Prechondrogenic ATDC5 cell attachment and differentiation on graphene foam; modulation by surface functionalization with fibronectin

Stephanie M Frahs, Jonathon C Reeck, Katie M. Yocham, Anders Frederiksen, Kiyo Fujimoto, Crystal M Scott, Richard S Beard, Raquel Brown, Trevor J Lujan, Ilia A. Solov'yov, David Estrada, Julia Thom Oxford
ACS Applied Materials and Interfaces
11
41906-41924
2019
abstract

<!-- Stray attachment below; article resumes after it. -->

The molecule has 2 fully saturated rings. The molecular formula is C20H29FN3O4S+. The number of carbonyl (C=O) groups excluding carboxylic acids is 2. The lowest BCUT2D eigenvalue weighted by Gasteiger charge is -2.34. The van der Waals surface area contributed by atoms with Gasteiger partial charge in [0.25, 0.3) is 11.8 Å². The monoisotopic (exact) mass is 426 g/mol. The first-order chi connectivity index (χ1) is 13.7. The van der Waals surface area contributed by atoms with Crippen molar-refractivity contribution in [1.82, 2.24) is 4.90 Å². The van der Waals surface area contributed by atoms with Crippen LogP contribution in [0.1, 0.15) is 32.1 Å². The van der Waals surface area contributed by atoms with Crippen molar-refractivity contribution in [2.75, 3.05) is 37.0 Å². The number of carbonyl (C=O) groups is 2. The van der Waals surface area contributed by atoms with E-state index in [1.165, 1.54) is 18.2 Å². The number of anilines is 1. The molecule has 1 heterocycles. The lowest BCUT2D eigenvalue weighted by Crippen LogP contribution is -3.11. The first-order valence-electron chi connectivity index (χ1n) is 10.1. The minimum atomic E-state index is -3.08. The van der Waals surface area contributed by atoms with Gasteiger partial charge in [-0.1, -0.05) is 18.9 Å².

Graphene foam holds promise for tissue engineering applications. In this study, graphene foam was used as a three-dimensionscaffold to evaluate cell attachment, cell morphology, and molecular markers of early differentiation. The aim of this study was to determine if cell attachment and elaboration of an extracellular matrix would be modulated by functionalization of graphene foam with fibronectin, an extracellular matrix protein that cells adhere well to, prior to establishment of three-dimensional cell culture. Molecular dynamic simulation demonstrated that the fibronectin-graphene interaction was stabilized predominantly through interaction between the graphene and arginine side chains of the protein. Quasi-static mechanical testing indicated that fibronectin functionalization of graphene altered the mechanical properties of graphene foam. The elastic strength of the scaffold increased due to fibronectin, but the viscoelastic mechanical environment remained unchanged. A synergistic effect was observed in the elastic, equilibrium, and dynamic moduli in cultures where the graphene foam was coated with fibronectin. Cytoskeletal organization assessed by fluorescence microscopy demonstrated a fibronectin-dependent reorganization of actin cytoskeleton and an increase in actin stress fibers. Gene expression assessed by quantitative real time polymerase chain reaction of 9 genes encoding cell attachment proteins (Cd44,Ctnna1, Ctnnb1, Itga3 Itga5, Itgav, Itgb1, Ncam1, Sgce), 16 genes encoding extracellular matrix proteins (Col1a1, Col2a1, Col3a1, Col5a1, Col6a1, Ecm1, Emilin1 Fn1, Hapln1, Lamb3, Postn, Sparc, Spp1, Thbs1, Thbs2, Tnc), and 9 genes encoding modulators of remodeling (Adamts1, Adamts2, Ctgf, Mmp14 Mmp2, Tgfbi, Timp1, Timp2, Timp3) indicated that graphene foam provided a microenvironment conducive to expression of genes that are important in early chondrogenesis. Functionalization of graphene foam with fibronectin modified the cellular response to graphene foam, demonstrated by decreases in relative gene expression levels. These findings illustrate the combinatorial factors of microscale materials properties and nanoscale molecular features to consider in the design of three-dimensional graphene scaffolds for tissue engineering applications.